We had a Chalk’s flight in the morning so Tim and Jill left early but I made one last stop at the hotel bar because you think about a trip for months and then you’re in the middle of it, and then you go to sleep and when you wake up, it’s in the past. And that feeling you get when the line comes tight starts to fade so you can barely remember it.
We’re big fans of the Bonefish and Tarpon Trust and are spreading the word about their upcoming Symposium. In their words:
There was a bluegrass duo at the bar and after the 13th request for “Dueling Banjos” the guitar player jumped off the small stage and grabbed the requester by the throat.
This is a place that flips switches. It’s where Wallace Stevens threw down with Robert Frost and tried to punk Hemingway. The guitar player’s response fell within acceptable parameters. But it was time to leave.
The Canadian had built a pickle-fork flats skiff that ran 74 and he put in a foot pedal throttle, like a car. In the morning he intentionally ran over cormorants as we blasted across bayside waters from Big Pine. He hit a well known flat and killed the engine and trimmed up. We did not have a push pole. We drifted and, unbelievably, spotted a group of four bonefish. I tried to strip line off my reel and saw a shrimp impaled on a Mustad fly by my head and the Canadian jumped past me on the bow; saltwater mist shot from the spool of his spinning reel as it gained velocity.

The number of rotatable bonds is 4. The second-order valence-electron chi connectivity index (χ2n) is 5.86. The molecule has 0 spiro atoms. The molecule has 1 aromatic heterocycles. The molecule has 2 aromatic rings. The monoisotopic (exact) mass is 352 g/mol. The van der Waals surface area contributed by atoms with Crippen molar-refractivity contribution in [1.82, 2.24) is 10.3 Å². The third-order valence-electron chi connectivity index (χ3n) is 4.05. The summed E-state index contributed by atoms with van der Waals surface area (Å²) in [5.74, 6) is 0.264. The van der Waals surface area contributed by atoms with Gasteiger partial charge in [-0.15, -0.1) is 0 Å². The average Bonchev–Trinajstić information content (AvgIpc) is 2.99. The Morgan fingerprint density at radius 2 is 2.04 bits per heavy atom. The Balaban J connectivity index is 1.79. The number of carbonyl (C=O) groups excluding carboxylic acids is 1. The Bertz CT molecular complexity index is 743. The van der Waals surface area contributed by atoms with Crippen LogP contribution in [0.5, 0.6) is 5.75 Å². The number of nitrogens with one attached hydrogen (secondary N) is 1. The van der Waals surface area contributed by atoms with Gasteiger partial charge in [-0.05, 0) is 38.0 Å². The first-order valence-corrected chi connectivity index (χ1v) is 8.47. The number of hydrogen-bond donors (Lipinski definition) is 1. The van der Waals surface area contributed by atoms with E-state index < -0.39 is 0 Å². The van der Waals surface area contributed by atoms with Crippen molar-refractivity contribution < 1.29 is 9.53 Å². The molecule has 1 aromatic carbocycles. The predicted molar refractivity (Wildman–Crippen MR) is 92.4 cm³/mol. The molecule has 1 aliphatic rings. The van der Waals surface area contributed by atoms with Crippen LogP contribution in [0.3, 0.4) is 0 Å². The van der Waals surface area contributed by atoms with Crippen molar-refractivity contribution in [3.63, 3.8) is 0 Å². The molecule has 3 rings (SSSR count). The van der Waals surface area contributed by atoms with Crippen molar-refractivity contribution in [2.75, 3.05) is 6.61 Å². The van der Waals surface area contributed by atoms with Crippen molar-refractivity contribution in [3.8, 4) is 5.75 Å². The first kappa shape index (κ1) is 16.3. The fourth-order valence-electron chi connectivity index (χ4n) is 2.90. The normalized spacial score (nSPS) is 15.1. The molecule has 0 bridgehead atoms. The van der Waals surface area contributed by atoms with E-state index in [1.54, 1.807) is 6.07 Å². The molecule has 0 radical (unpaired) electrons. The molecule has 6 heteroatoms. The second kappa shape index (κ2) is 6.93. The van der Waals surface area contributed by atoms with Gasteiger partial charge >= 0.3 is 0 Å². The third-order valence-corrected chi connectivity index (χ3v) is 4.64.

He felt bad about it later. He decided to run oceanside to a channel marker and drop pinfish for barracuda the size and girth of a railroad track cross beam. I hooked one and it jumped and ran and dove deep in a lightning fast counter move, and I slammed my knuckles on the gunwale and split them open.
The thunderstorms rolled in on the afternoon and knocked out the power at the hotel, and with no air conditioner the room quickly lost its cool. The rain stopped but the Canadian had taken the boat to fix the jack plate we bent. I walked out behind the hotel building and past the camper lot to the small beach. I made a few blind casts and hooked a nine-inch barracuda. I pulled it in by hand and green shards of bucktail from the abused clouser stuck to its skin and my fingers.
The Canadian was late coming back so I drove down to Key West myself. I couldn’t find the locals bar where he intimately knew the waitress, so I bought a traveler and walked the streets. The strangers moving in and out of the buildings and along the walkways blended together but one face caught my attention.
The guitar player from the bluegrass band; it was him, asleep on the front step of a shaded porch, an unlit cigarette in his mouth. I took two steps then stopped, turned back and threw my half-full cup in his direction. I ran off before I could see the impact and probably wasted three dollars worth of vodka, but I didn’t care.
I love Dueling Banjos.
Bjorn couldn’t join the crew because real life got in the way, but last week he tied a handful of flies and sent them my way. The idea being that if he couldn’t be here, at least his flies could help a brother out.
Caught all my fish today on flies from Bjorn’s vise, with Michael Gracie as witness.